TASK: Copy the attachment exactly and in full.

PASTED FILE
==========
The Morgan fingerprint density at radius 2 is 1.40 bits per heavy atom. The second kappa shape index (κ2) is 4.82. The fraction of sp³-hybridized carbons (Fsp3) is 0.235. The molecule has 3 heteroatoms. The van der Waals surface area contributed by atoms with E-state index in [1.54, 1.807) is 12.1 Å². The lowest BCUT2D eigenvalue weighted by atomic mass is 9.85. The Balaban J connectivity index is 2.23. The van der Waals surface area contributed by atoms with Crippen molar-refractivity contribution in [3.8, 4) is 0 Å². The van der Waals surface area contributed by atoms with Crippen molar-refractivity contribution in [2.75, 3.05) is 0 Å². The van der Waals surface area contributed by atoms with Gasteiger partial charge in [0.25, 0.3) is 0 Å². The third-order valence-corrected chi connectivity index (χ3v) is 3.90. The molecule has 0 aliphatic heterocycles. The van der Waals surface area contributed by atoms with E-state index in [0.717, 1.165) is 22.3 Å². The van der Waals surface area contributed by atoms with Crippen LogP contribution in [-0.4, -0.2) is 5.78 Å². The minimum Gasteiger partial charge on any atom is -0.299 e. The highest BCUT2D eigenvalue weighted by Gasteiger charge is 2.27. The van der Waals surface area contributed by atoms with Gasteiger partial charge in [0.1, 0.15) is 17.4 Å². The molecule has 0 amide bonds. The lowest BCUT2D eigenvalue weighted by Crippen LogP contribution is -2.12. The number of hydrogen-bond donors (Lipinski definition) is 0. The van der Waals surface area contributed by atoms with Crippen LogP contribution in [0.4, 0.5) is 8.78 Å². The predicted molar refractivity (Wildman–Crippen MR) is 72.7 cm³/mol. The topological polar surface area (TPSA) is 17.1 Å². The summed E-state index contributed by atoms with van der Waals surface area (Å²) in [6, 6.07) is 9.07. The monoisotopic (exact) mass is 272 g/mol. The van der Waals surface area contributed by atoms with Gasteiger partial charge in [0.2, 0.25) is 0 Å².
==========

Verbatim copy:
The Morgan fingerprint density at radius 2 is 1.40 bits per heavy atom. The second kappa shape index (κ2) is 4.82. The fraction of sp³-hybridized carbons (Fsp3) is 0.235. The molecule has 3 heteroatoms. The van der Waals surface area contributed by atoms with E-state index in [1.54, 1.807) is 12.1 Å². The lowest BCUT2D eigenvalue weighted by atomic mass is 9.85. The Balaban J connectivity index is 2.23. The van der Waals surface area contributed by atoms with Crippen molar-refractivity contribution in [3.8, 4) is 0 Å². The van der Waals surface area contributed by atoms with Crippen molar-refractivity contribution in [2.75, 3.05) is 0 Å². The van der Waals surface area contributed by atoms with Gasteiger partial charge in [0.25, 0.3) is 0 Å². The third-order valence-corrected chi connectivity index (χ3v) is 3.90. The molecule has 0 aliphatic heterocycles. The van der Waals surface area contributed by atoms with E-state index in [0.717, 1.165) is 22.3 Å². The van der Waals surface area contributed by atoms with Crippen LogP contribution in [-0.4, -0.2) is 5.78 Å². The minimum Gasteiger partial charge on any atom is -0.299 e. The highest BCUT2D eigenvalue weighted by Gasteiger charge is 2.27. The van der Waals surface area contributed by atoms with Gasteiger partial charge in [0.1, 0.15) is 17.4 Å². The molecule has 0 amide bonds. The lowest BCUT2D eigenvalue weighted by Crippen LogP contribution is -2.12. The number of hydrogen-bond donors (Lipinski definition) is 0. The van der Waals surface area contributed by atoms with Crippen LogP contribution in [0.4, 0.5) is 8.78 Å². The predicted molar refractivity (Wildman–Crippen MR) is 72.7 cm³/mol. The topological polar surface area (TPSA) is 17.1 Å². The summed E-state index contributed by atoms with van der Waals surface area (Å²) in [6, 6.07) is 9.07. The monoisotopic (exact) mass is 272 g/mol. The van der Waals surface area contributed by atoms with Gasteiger partial charge in [0.2, 0.25) is 0 Å².